Jimmi Simpson is a talented character actor whose talent is attributed to film and television alike. When it comes to Treehouse, Simpson shines as an interesting, almost taboo, choice for a leading character… a leading male character. Between Roday’s writing and Simpson’s acting, Peter Rake is an eerily real character brought to life in authentic fashion. On one hand, he’s an aggressive, straight shooting, preoccupied workaholic obsessed with his star chef status and power over others. On another, he’s charming, humorous, somewhat empathetic, fun, and witty. The manner of which he perceives women casually slips into view and his disingenuous intents are easily transparent. Basically, Peter is an asshole.
Why chose such a dislikable character as the central lead? The role of Peter and his latent charisma are not only critical to the plot (someone in this story needs to learn a lesson), but relatable to viewers. We all know someone like Peter: harmless on the surface, but morally debased, responsible for his actions, but oddly venial once his laundry is laid out for all to see. He’s the type of man who needs to be addressed and identified in our society, one that should be held accountable, but often slips through the fingers of justice. Roday dares to slowly villainize the protagonist of Treehouse as the menacing mystery behind the women he’s invited into his environment begins to make its way through the dense brush.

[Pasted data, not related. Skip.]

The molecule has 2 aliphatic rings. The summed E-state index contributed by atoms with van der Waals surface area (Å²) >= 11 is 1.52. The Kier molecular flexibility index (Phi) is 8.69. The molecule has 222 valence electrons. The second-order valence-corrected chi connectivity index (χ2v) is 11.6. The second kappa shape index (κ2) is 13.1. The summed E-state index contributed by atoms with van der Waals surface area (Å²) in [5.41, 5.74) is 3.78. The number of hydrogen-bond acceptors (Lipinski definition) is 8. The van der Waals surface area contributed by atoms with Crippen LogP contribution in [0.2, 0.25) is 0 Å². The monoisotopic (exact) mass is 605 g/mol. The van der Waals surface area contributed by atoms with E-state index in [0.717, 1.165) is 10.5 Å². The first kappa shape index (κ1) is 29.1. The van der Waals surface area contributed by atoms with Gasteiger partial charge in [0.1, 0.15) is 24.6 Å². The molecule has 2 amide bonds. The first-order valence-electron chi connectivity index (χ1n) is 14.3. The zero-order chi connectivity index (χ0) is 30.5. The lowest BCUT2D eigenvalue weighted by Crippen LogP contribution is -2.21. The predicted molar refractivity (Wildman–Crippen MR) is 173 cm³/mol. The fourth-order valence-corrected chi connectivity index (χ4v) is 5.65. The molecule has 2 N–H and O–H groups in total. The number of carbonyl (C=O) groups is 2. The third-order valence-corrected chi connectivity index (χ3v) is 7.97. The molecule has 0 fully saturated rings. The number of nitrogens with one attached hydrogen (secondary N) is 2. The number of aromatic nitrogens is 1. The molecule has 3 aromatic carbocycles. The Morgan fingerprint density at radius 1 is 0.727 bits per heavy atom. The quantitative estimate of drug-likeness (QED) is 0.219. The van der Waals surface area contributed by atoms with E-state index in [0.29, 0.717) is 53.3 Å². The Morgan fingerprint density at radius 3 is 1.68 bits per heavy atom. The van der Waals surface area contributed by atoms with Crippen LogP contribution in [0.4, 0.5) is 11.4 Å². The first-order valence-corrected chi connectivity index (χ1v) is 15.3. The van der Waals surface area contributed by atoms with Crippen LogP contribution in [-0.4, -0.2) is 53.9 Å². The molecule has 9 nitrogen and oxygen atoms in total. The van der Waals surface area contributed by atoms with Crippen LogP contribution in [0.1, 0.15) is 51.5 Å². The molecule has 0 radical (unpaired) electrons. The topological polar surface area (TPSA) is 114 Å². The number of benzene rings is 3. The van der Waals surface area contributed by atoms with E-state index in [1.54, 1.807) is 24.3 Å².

Diverse Infrastructure and Limb Variety
Horror and the variety of sub-genres that build it up are no stranger to social commentary. Each installment of Into The Dark has drawn influence from some sort of contemporary situation or another in order to establish a clear sense of relevancy, each doing so effectively and timely. Treehouse brings the #MeToo movement to the forefront of this mysterious, ritualistic story. Once you see the forest for the trees, the true motifs and intentions Roday has crafted become shockingly clear. Given the refreshingly limited marketing and trailer reveals Into The Dark utilizes prior to each episode release, it was fun and exciting to be so surprised by what this simple horror situation had to offer.